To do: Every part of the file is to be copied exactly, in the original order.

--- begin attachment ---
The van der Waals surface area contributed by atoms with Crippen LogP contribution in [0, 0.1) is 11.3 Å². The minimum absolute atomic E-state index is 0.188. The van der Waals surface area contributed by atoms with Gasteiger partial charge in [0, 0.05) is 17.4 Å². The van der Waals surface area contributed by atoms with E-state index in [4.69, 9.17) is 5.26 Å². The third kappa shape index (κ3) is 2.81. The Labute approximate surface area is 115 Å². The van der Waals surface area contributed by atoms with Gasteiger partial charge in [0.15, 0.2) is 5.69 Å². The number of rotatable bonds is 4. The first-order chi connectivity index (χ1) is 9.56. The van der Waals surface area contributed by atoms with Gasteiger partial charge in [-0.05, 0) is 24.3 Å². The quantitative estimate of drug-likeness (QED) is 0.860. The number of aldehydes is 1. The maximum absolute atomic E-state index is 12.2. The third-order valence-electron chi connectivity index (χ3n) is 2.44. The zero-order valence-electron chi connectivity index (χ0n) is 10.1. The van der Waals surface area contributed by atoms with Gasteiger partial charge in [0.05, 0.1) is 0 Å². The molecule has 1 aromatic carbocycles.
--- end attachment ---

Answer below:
The van der Waals surface area contributed by atoms with Crippen LogP contribution in [0, 0.1) is 11.3 Å². The minimum absolute atomic E-state index is 0.188. The van der Waals surface area contributed by atoms with Gasteiger partial charge in [0, 0.05) is 17.4 Å². The van der Waals surface area contributed by atoms with E-state index in [4.69, 9.17) is 5.26 Å². The third kappa shape index (κ3) is 2.81. The Labute approximate surface area is 115 Å². The van der Waals surface area contributed by atoms with Gasteiger partial charge in [0.15, 0.2) is 5.69 Å². The number of rotatable bonds is 4. The first-order chi connectivity index (χ1) is 9.56. The van der Waals surface area contributed by atoms with Gasteiger partial charge in [-0.05, 0) is 24.3 Å². The quantitative estimate of drug-likeness (QED) is 0.860. The number of aldehydes is 1. The maximum absolute atomic E-state index is 12.2. The third-order valence-electron chi connectivity index (χ3n) is 2.44. The zero-order valence-electron chi connectivity index (χ0n) is 10.1. The van der Waals surface area contributed by atoms with Gasteiger partial charge in [0.05, 0.1) is 0 Å². The molecule has 1 aromatic carbocycles.